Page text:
70 years since five famous adventurers made their debut

It’s 70 years since Enid Blyton’s Famous  Five made their debut in Five on a Treasure Island. I remember reading those novels voraciously as a youngster, determined that when I was exploring castles, such as Raglan and Bodiam, I would also find gold and be an adventurer.

It wasn’t all harmony, though, probably as they were all family, and Anne and George certainly didn’t hit it off. For my part, as a kid I always thought George was a pretty cool kinda girl. There was no messing about with her. Or rather there was a lot of messing about – in trees, clambering rocks and generally getting into scrapes. Anne always seemed a little bit precious and not like any of the girls I hung around with. We were all in it together, grazing knees, throwing apples at each other and having stick wars.

Anyway, I maintain that Enid Blyton is the reason for my love of reading, my love of a good story and a continuing childish sense of adventure. So in celebration of the Famous Five, here’s Anne meeting George for the first time.

When Anne awoke she couldn’t at first think where she was. She lay in her little bed and looked up at the slanting ceiling, and at the red roses that nodded at the open window – and suddenly remembered all in a rush where she was! “I’m at Kirrin Bay- and it’s the holidays.” she said to herself, and screwed up her legs with joy.

Then she looked across at the other bed. In it lay the figure of another child, curled up under the bed-clothes. Anne could just see the top of a curly head, and that was all. When the figure stirred a little, Anne spoke.

“I say! Are you Georgina?”

The child in the opposite bed sat up and looked across at Anne. She had very short curly hair, almost as short as a boy’s. Her face was burnt a dark-brown with the sun, and her very blue eyes looked as bright as forget-me-nots in her face. But her mouth was rather sulky, and she had a frown like her father’s.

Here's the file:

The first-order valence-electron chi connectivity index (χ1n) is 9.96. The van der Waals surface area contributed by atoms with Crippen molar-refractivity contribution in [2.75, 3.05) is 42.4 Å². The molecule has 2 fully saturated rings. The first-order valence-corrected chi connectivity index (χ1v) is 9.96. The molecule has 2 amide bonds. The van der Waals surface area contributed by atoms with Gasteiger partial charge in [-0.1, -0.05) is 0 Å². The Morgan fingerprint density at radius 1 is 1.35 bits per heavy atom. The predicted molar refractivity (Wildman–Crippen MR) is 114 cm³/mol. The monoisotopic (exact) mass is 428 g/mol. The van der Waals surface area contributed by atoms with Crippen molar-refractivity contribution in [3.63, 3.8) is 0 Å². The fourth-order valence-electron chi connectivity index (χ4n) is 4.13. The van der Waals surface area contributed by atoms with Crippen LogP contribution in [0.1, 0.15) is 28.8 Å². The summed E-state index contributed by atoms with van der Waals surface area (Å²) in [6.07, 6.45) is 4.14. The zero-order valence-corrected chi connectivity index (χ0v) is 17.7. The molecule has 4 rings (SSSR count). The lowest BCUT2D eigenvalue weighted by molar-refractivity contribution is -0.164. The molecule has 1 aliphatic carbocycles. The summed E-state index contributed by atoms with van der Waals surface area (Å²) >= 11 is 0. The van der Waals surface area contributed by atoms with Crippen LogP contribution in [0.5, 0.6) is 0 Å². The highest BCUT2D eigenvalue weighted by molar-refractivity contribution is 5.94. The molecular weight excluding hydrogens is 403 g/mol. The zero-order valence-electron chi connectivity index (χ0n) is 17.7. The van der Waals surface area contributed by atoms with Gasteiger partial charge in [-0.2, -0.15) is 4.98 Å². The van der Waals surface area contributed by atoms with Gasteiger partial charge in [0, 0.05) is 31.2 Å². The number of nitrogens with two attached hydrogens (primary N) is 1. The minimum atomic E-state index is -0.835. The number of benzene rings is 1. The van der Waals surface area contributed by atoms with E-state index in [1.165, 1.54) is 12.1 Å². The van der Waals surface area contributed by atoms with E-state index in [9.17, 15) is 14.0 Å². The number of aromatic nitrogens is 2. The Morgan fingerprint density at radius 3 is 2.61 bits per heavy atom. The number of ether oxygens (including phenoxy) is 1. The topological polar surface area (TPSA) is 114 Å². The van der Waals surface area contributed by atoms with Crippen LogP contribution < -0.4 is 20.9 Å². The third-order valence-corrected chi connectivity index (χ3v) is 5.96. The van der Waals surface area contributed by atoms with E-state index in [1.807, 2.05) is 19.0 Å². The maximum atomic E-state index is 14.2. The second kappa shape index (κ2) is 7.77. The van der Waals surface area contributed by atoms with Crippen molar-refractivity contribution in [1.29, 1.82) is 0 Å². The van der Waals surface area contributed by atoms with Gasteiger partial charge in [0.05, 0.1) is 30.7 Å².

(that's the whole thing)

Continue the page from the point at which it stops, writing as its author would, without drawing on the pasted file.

“No,” she said. “I’m not Georgina.”

“Oh!” said Anne, in surprise. “Then who are you?”

“I’m George,” said the girl. “I shall only answer if you call me George. I hate being a girl. I won’t be. I don’t like doing the things that girls do. I like doing the things that boys do. I can climb better than any boy, and swim faster too. I can sail a boat as well as any fisher-boy on this coast. You’re to call me George. Then I’ll speak to you. But I shan’t if you don’t.”

“Oh!” said Anne, thinking that her new cousin was most extraordinary. “All right! I don’t care what I call you. George is a nice name, I think. I don’t much like Georgina. Anyway, you look like a boy.”

“Do I really?” said George, the frown leaving her face for a moment. “Mother was awfully cross with me when I cut my hair short. I had hair all round my neck; it was awful.”

The two girls stared at one another for a moment. “Don’t you simply hate being a girl?” asked George.

“No, of course not,” said Anne. “You see – I do like pretty frocks- and I love my dolls- and you can’t do that if you’re a boy.”

“Pooh! Fancy bothering about pretty frocks,” said George, in a scornful voice. “And dolls! Well, you are a baby, that’s all I can say.”

Anne felt offended. “You’re not very polite,” she said. “You won’t find that my brothers take much notice of you if you act as if you knew everything. They’re real boys, not pretend boys, like you.”

“Well, if they’re going to be nasty to me I shan’t take any notice of them,” said George, jumping out of bed. “I didn’t want any of you to come, anyway. Interfering with my life here! I’m quite happy on my own. Now I’ve got to put up with a silly girl who likes frocks and dolls, and two stupid boy-cousins!”

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